KEY WEST, FL—Eighty-four years ago, Ernest Hemingway, sportfishing enthusiast and class author, published his story, “To Have and Have Not” on Oct. 15, 1937. This fictional story followed Harry Morgan, a fishing boat captain out of Key West, Florida. The story tells of an honest man selling contraband between Cuba and Key West as a means of keeping his crumbling family financially afloat. Eventually, Morgan’s adventure led him into a world of the wealthy and withered yachters who consume the region and involve him in a bizarre and rare love affair.
Since his childhood, Hemingway was a passionate fisherman who grew up believing in the fair contest between fish and fishermen as he developed a liking for big game fishing. He wrote “The Old Man and the Sea” in 1951, another short novel about Santiago, an aging Cuban fisherman who struggles with a giant marlin far out in the Gulf Stream off the coast of Cuba.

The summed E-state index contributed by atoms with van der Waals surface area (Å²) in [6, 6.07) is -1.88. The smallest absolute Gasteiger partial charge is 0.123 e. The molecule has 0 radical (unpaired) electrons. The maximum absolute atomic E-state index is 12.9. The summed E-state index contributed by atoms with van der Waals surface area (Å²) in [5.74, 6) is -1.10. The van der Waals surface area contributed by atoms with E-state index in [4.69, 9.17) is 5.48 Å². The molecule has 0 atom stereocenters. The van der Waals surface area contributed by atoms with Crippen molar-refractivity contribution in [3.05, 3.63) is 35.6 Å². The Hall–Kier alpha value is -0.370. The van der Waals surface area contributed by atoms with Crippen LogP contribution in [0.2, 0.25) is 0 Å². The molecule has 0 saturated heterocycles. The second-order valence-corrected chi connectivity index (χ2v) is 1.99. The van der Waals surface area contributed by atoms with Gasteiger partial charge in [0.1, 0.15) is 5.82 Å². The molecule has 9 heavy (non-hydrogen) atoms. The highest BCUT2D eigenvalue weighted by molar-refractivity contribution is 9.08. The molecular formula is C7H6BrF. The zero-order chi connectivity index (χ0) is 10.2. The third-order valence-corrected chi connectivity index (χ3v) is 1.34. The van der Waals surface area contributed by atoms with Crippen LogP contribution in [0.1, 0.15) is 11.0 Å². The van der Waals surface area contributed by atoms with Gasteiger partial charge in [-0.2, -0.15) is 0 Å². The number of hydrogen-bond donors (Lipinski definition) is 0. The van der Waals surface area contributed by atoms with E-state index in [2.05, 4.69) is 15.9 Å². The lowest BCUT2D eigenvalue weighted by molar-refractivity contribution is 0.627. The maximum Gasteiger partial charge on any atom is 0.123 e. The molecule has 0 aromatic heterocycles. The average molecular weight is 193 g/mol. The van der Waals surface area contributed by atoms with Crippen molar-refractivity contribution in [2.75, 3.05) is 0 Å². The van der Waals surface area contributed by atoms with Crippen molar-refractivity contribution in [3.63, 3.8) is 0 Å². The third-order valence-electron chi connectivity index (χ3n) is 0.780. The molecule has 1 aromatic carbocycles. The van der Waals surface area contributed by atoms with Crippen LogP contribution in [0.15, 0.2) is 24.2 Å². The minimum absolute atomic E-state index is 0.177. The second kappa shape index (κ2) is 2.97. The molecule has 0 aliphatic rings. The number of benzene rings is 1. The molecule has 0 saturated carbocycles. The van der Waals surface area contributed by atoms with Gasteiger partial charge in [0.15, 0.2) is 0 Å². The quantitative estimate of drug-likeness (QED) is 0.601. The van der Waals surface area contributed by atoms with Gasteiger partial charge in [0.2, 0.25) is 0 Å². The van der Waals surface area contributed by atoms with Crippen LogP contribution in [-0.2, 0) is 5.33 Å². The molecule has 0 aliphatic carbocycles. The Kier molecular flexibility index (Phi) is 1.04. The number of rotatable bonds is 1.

Hemingway loved fishing for bluefin tuna but often found his fish to have only a head, a backbone, and a tail when he pulled them from the water. The sharks were like vultures, attacking the tunas before Hemingway could reel them out in one piece His unusual solution was to shoot the sharks with a Tommy gun or pistol. This quirky technique once caused Hemingway to shoot himself through both calves while trying to gaff a shark, according to https://www.anglersjournal.com/.
His love for the battle against the sea’s monsters inspired his novels which would go on to be American classics.